Their language is also very unique. The Silmarillion states that Aulë invented a language for them and began to teach it to them right at their inception. It also points out that their language is "cumbrous and unlovely," and it's kept very secret. In The Fellowship of the Ring, Gandalf even refers to "the secret dwarf-tongue that they teach to none."

The truth about the dwarven religion

While they aren't recorded acts of dwarven worship (something Tolkien wisely leaves out of most of his writings), the dwarves do have the closest thing to a Middle-earth religion. In The Silmarillion, it's said that the elves believe that, at death, dwarves simply return "to the earth and the stone of which they were made." However, the dwarves themselves have a much less nihilistic opinion of their afterlife.

They believe that Aulë told the first dwarf fathers that their kind would have a place among the Children of Ilúvatar in "the End" — that is, the vague, unknown end days of Middle-earth that were to come after the equally vague "Last Battle." They hold the belief that Aulë cares for them after death, gathering them together and preparing them to do their part in healing the hurts of the world in the end times to come.

They also believe that the Seven Fathers of the Dwarves literally come back to life, reincarnating a set number of times in new bodies — hence the whole "Durin the VII" being the last king of Khazad-dûm. Yeah, he's not just another dude to the dwarves. He's very literally thought to be the seventh and last reincarnation of the founder of their clan.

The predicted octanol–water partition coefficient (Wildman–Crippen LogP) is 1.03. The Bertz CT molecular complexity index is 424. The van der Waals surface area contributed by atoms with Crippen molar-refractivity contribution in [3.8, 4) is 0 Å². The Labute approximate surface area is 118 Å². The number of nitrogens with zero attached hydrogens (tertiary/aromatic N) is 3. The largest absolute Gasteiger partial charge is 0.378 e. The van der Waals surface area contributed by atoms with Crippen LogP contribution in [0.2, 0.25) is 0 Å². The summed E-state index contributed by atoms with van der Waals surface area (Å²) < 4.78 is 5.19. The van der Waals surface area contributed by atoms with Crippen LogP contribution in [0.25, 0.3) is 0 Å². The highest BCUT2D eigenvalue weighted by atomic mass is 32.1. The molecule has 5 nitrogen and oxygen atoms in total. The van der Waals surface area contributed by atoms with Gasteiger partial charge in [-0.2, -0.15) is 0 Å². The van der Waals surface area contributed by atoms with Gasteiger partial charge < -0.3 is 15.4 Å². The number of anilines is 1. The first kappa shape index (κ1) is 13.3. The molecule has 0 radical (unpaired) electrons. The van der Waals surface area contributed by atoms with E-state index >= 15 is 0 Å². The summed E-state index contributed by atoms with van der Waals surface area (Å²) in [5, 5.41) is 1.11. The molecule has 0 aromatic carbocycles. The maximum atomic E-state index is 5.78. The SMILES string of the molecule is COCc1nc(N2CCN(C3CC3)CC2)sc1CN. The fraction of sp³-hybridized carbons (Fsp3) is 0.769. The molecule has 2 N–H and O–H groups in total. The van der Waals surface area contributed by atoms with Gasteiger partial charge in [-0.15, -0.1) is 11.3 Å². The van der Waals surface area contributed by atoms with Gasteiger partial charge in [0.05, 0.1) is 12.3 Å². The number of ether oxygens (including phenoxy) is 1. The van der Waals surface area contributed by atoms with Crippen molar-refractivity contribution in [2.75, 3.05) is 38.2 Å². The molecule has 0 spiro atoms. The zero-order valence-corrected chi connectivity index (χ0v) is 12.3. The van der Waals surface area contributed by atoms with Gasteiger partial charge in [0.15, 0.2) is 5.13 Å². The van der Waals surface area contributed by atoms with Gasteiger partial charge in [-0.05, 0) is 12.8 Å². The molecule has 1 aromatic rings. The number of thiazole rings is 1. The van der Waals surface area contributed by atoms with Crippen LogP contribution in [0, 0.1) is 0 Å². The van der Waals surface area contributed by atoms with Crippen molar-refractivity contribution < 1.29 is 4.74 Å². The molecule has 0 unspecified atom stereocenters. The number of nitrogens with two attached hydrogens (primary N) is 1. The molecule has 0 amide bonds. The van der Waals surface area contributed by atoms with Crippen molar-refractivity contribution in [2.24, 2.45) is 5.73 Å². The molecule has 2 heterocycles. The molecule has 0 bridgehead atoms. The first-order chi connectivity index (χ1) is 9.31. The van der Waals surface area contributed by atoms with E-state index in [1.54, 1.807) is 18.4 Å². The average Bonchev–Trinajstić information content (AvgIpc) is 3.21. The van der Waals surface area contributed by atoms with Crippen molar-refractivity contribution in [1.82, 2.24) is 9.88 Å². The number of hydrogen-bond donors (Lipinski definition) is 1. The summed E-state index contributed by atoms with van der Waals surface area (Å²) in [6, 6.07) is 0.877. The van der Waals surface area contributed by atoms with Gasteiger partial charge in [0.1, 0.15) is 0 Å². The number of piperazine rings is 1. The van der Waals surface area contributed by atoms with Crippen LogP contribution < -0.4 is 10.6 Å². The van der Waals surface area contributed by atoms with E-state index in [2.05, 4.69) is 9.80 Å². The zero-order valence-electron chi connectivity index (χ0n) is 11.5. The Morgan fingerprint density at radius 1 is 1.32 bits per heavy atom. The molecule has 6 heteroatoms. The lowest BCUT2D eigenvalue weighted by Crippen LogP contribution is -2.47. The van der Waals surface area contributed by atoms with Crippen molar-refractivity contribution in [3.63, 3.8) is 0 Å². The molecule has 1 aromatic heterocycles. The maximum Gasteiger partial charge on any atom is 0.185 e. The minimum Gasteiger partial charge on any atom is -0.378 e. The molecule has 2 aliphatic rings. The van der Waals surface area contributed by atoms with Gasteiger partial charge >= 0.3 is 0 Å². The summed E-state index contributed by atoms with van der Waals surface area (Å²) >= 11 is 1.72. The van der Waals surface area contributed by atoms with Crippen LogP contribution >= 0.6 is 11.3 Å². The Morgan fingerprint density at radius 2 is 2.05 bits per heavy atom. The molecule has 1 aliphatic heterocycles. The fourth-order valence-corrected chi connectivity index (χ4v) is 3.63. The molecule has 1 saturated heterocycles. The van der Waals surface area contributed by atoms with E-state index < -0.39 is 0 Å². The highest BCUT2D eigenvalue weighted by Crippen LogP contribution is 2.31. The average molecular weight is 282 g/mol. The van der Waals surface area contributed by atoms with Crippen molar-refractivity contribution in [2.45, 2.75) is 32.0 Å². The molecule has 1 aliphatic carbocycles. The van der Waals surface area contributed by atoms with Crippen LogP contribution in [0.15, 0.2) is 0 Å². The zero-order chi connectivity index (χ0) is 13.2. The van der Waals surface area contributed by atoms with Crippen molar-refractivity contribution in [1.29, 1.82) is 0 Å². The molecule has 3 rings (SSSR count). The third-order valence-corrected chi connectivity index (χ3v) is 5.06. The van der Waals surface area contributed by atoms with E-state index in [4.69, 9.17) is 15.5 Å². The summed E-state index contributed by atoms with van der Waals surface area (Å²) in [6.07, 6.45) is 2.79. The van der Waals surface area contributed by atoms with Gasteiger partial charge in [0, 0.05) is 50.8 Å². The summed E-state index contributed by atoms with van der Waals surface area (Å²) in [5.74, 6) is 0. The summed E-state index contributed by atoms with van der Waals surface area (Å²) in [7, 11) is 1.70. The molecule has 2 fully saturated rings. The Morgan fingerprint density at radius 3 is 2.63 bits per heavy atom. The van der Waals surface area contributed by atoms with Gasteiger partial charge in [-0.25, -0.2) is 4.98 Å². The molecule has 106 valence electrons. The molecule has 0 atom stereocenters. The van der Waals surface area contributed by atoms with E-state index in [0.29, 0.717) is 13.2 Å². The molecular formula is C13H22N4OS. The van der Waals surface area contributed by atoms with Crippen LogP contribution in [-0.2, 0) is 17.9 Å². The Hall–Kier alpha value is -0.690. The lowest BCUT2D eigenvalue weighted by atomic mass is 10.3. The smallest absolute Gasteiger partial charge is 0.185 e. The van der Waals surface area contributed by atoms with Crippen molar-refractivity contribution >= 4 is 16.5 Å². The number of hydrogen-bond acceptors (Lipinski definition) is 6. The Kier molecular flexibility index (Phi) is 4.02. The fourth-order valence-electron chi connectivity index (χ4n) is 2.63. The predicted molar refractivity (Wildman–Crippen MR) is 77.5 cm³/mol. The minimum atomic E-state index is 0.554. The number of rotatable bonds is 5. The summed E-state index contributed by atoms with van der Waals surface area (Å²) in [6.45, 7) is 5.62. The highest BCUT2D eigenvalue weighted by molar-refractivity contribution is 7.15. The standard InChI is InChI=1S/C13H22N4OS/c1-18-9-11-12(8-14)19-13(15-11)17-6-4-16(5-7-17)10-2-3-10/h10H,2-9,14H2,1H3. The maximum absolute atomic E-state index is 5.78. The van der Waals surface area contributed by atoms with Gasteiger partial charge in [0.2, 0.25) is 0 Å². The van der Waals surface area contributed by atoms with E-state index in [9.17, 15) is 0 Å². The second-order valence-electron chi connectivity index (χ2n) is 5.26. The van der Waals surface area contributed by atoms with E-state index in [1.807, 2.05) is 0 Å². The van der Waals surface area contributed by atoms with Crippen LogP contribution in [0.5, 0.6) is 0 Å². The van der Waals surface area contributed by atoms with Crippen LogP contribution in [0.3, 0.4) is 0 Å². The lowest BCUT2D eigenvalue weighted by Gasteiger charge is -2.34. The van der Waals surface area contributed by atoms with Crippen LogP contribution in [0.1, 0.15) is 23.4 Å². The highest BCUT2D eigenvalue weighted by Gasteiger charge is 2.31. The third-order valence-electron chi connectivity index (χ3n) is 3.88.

The secret of the dwarf-women

Just in case there was any doubt at this point, there are, indeed, dwarf-women, a fact that is plainly stated in the appendix to The Return of the King. However, they're kept very secret and don't leave home often. Apparently, dwarves missed the progressive memo. They also look almost exactly like their male counterparts and only make up roughly a third of the total dwarven population. In fact, dwarf-women are so rarely seen or even heard about that the only dwarf-woman named in all of Tolkien's works is Dís, the mother of Fili and Kili.

This secrecy and similarity of looks ultimately leads the race of men to assume that there are no dwarf-women. Instead, rumors circulate that the dwarves simply "grow out of stone," an assumption that is laughably false (to the dwarves, at least). The scarcity of dwarf-women naturally means dwarves repopulate at a very slow pace. This is exacerbated by the additional facts that when a dwarf marries, they do so for life, and many dwarven men and women don't bother falling in love or marrying in the first place. Nevertheless, dwarf-women are very much alive and real.